ArtsAutosBooksBusinessEducationEntertainmentFamilyFashionFoodGamesGenderHealthHolidaysHomeHubPagesPersonal FinancePetsPoliticsReligionSportsTechnologyTravel
  • »
  • Health»
  • Fertility & Reproductive Systems

Condom Efficacy and Pregnancy

Updated on January 14, 2011

How effective are condoms, really? I'm not talking about the statistics you see on the box, or the stats the latest clinical laboratory puts out on the newest model of condom -- I'm talking about the effectiveness of condoms during everyday use between everyday couples. The answer might scare some of you, and it probably should. Ever wondered how couple ends up pregnant despite using condoms every single time? Well, by the time you're done reading this article, you'll understand why that happens far, far more often than you'd think. Read on to learn more about the true effectiveness of condoms.

Condom Effectiveness According to the Box

If you take a gander at the official stats on a quality condom made from latex or non-latex materials, you'll see that the manufacturer is proud to inform you that the perfect-use efficacy rate of preventing pregnancy is somewhere around 98%. Government reports will concur with these stats and most people will go on the use them thinking they've got a minuscule chance of being in that 2%. Well, if you happen to be a couple who uses condoms absolutely perfectly, then yep, you're probably okay in thinking such things. But the truth is, some 10-20% of y'all are NOT that couple who uses condoms correctly every time, and that's why the real life efficacy rate of condoms can be as low as 80-85%.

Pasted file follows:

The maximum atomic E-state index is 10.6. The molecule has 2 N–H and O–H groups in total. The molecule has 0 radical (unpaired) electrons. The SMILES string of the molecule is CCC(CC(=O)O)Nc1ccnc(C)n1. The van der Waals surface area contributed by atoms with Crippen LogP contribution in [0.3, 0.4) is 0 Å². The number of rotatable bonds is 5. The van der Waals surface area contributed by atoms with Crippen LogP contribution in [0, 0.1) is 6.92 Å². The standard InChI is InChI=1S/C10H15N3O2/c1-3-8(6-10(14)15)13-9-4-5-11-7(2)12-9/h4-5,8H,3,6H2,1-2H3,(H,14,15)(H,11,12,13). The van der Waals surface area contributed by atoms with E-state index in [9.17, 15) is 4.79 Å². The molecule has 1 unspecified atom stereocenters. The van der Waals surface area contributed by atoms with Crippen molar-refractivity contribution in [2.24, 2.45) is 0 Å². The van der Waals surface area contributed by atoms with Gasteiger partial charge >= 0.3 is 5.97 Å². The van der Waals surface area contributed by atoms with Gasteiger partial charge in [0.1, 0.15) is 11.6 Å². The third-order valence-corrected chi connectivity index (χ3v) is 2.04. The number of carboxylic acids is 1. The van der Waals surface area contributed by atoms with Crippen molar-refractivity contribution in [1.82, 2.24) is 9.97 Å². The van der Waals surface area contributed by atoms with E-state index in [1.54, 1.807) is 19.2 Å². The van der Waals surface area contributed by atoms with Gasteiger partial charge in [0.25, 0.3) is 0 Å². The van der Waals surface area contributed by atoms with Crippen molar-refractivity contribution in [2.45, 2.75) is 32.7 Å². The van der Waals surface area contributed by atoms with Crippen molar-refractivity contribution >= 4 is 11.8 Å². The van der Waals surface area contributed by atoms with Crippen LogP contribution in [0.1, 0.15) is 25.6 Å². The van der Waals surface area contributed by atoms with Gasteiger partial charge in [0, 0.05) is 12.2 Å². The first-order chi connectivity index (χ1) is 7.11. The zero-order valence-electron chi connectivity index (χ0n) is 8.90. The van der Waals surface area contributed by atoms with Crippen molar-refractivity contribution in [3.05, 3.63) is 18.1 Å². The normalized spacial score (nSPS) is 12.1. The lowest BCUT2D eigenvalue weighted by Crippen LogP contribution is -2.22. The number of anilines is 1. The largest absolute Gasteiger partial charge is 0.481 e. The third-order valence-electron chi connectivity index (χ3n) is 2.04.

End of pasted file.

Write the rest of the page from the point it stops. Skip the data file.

Why Condoms Fail

Now, don't go getting the idea that I'm bashing condoms. On the contrary -- I encourage everyone who isn't in an STD-free / monogamous relationship and wants to get pregnant to use them religiously. But using them improperly is pretty silly, no? The key here is using them correctly every single time. So let's look at why they fail, so you can make sure you don't go down that route.

  • Using old condoms: The expiration date is there for a reason. The materials can and do degrade after a certain period of time and this can lead to anything from obvious breakage to tiny tears that you can't see, but can still allow the boys to get through the defensive line, if you know what I'm saying.

  • Slippage: This can happen at any time but if it happens after the boys have been let out, well, you can do the math. If you're going to use a condom, the size is important. Don't try to impress her by buying the extra large condoms if you're not that size -- she definitely will not be impressed if she winds up pregnant due to slippage. Buy the size that's meant for you and keep it safe.

  • Doubling Up: This doesn't increase your protection, it reduces it greatly because it ups your chance of condom breakage.

  • Using the wrong lubricants: Some lubricants cannot be used with latex condoms -- it will break the condom down and increase your chance of breakage.

  • Improper application: You must make sure there is an adequate reservoir at the tip of the condom before use -- failure to do so can result in all sorts of issues. 


Submit a Comment

No comments yet.